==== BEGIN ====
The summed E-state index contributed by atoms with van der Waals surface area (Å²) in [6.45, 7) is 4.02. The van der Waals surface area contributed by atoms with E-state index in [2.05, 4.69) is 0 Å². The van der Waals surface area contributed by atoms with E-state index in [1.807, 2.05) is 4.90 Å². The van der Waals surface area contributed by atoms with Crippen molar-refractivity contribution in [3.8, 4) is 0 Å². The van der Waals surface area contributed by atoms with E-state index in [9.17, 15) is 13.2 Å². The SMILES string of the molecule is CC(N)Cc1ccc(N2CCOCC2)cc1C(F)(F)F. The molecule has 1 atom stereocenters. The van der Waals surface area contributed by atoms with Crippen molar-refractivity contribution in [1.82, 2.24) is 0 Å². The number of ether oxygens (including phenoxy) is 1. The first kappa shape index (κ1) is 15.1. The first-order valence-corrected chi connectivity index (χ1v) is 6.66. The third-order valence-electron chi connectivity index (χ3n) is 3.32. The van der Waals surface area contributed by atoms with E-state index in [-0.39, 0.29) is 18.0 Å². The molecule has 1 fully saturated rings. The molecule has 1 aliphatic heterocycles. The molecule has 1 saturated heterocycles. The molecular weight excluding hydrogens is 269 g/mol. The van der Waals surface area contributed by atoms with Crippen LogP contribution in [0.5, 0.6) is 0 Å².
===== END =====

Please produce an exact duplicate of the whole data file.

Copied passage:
The summed E-state index contributed by atoms with van der Waals surface area (Å²) in [6.45, 7) is 4.02. The van der Waals surface area contributed by atoms with E-state index in [2.05, 4.69) is 0 Å². The van der Waals surface area contributed by atoms with E-state index in [1.807, 2.05) is 4.90 Å². The van der Waals surface area contributed by atoms with Crippen molar-refractivity contribution in [3.8, 4) is 0 Å². The van der Waals surface area contributed by atoms with E-state index in [9.17, 15) is 13.2 Å². The SMILES string of the molecule is CC(N)Cc1ccc(N2CCOCC2)cc1C(F)(F)F. The molecule has 1 atom stereocenters. The van der Waals surface area contributed by atoms with Crippen molar-refractivity contribution in [1.82, 2.24) is 0 Å². The number of ether oxygens (including phenoxy) is 1. The first kappa shape index (κ1) is 15.1. The first-order valence-corrected chi connectivity index (χ1v) is 6.66. The third-order valence-electron chi connectivity index (χ3n) is 3.32. The van der Waals surface area contributed by atoms with E-state index in [-0.39, 0.29) is 18.0 Å². The molecule has 1 fully saturated rings. The molecule has 1 aliphatic heterocycles. The molecule has 1 saturated heterocycles. The molecular weight excluding hydrogens is 269 g/mol. The van der Waals surface area contributed by atoms with Crippen LogP contribution in [0.5, 0.6) is 0 Å².